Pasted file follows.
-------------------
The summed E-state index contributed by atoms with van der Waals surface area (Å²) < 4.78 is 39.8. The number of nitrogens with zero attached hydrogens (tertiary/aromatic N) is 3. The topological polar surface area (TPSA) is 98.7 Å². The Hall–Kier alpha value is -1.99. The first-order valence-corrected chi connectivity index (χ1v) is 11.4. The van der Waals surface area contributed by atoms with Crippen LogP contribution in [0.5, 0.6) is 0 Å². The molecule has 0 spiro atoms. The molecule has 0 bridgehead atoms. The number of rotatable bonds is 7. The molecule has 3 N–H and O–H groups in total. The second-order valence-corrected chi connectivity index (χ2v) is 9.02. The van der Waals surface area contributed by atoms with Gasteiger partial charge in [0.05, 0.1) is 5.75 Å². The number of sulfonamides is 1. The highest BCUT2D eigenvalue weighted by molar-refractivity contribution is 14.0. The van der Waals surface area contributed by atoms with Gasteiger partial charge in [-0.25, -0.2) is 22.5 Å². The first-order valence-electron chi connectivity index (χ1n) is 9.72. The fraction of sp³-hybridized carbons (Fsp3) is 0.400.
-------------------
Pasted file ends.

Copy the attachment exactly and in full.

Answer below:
The summed E-state index contributed by atoms with van der Waals surface area (Å²) < 4.78 is 39.8. The number of nitrogens with zero attached hydrogens (tertiary/aromatic N) is 3. The topological polar surface area (TPSA) is 98.7 Å². The Hall–Kier alpha value is -1.99. The first-order valence-corrected chi connectivity index (χ1v) is 11.4. The van der Waals surface area contributed by atoms with Crippen LogP contribution in [0.5, 0.6) is 0 Å². The molecule has 0 spiro atoms. The molecule has 0 bridgehead atoms. The number of rotatable bonds is 7. The molecule has 3 N–H and O–H groups in total. The second-order valence-corrected chi connectivity index (χ2v) is 9.02. The van der Waals surface area contributed by atoms with Gasteiger partial charge in [0.05, 0.1) is 5.75 Å². The number of sulfonamides is 1. The highest BCUT2D eigenvalue weighted by molar-refractivity contribution is 14.0. The van der Waals surface area contributed by atoms with Gasteiger partial charge in [-0.25, -0.2) is 22.5 Å². The first-order valence-electron chi connectivity index (χ1n) is 9.72. The fraction of sp³-hybridized carbons (Fsp3) is 0.400.